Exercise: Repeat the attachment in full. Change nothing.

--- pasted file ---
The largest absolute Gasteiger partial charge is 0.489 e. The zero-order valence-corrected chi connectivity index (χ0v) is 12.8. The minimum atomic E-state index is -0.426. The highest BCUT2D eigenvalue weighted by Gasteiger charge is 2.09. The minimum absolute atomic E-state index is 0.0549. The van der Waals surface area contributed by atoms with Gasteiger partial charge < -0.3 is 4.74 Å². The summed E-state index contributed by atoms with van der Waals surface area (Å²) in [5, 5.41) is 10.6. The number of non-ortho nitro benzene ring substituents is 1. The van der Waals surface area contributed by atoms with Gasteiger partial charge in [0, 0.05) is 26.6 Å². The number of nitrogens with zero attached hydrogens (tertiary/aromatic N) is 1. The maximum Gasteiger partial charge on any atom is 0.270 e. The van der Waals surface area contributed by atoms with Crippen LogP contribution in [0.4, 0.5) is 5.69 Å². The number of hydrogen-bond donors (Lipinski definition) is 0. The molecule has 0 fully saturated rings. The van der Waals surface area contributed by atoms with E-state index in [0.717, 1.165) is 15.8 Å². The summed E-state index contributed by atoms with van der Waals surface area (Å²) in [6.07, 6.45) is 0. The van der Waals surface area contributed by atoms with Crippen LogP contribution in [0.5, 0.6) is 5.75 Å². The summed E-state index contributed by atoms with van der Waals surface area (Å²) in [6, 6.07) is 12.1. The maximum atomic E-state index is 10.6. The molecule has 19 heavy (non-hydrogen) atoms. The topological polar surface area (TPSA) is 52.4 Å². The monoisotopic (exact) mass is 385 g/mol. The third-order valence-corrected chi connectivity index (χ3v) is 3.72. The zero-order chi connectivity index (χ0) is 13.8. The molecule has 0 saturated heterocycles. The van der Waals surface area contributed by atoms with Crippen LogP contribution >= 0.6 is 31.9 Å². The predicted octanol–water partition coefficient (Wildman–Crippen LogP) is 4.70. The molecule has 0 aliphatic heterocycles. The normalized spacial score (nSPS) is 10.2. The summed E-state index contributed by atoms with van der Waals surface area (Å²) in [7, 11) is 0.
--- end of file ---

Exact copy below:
The largest absolute Gasteiger partial charge is 0.489 e. The zero-order valence-corrected chi connectivity index (χ0v) is 12.8. The minimum atomic E-state index is -0.426. The highest BCUT2D eigenvalue weighted by Gasteiger charge is 2.09. The minimum absolute atomic E-state index is 0.0549. The van der Waals surface area contributed by atoms with Gasteiger partial charge < -0.3 is 4.74 Å². The summed E-state index contributed by atoms with van der Waals surface area (Å²) in [5, 5.41) is 10.6. The number of non-ortho nitro benzene ring substituents is 1. The van der Waals surface area contributed by atoms with Gasteiger partial charge in [0, 0.05) is 26.6 Å². The number of nitrogens with zero attached hydrogens (tertiary/aromatic N) is 1. The maximum Gasteiger partial charge on any atom is 0.270 e. The van der Waals surface area contributed by atoms with Crippen LogP contribution in [0.4, 0.5) is 5.69 Å². The number of hydrogen-bond donors (Lipinski definition) is 0. The molecule has 0 fully saturated rings. The van der Waals surface area contributed by atoms with E-state index in [0.717, 1.165) is 15.8 Å². The summed E-state index contributed by atoms with van der Waals surface area (Å²) in [6.07, 6.45) is 0. The van der Waals surface area contributed by atoms with Crippen LogP contribution in [0.5, 0.6) is 5.75 Å². The summed E-state index contributed by atoms with van der Waals surface area (Å²) in [6, 6.07) is 12.1. The maximum atomic E-state index is 10.6. The molecule has 19 heavy (non-hydrogen) atoms. The topological polar surface area (TPSA) is 52.4 Å². The monoisotopic (exact) mass is 385 g/mol. The third-order valence-corrected chi connectivity index (χ3v) is 3.72. The zero-order chi connectivity index (χ0) is 13.8. The molecule has 0 saturated heterocycles. The van der Waals surface area contributed by atoms with Crippen LogP contribution >= 0.6 is 31.9 Å². The predicted octanol–water partition coefficient (Wildman–Crippen LogP) is 4.70. The molecule has 0 aliphatic heterocycles. The normalized spacial score (nSPS) is 10.2. The summed E-state index contributed by atoms with van der Waals surface area (Å²) in [7, 11) is 0.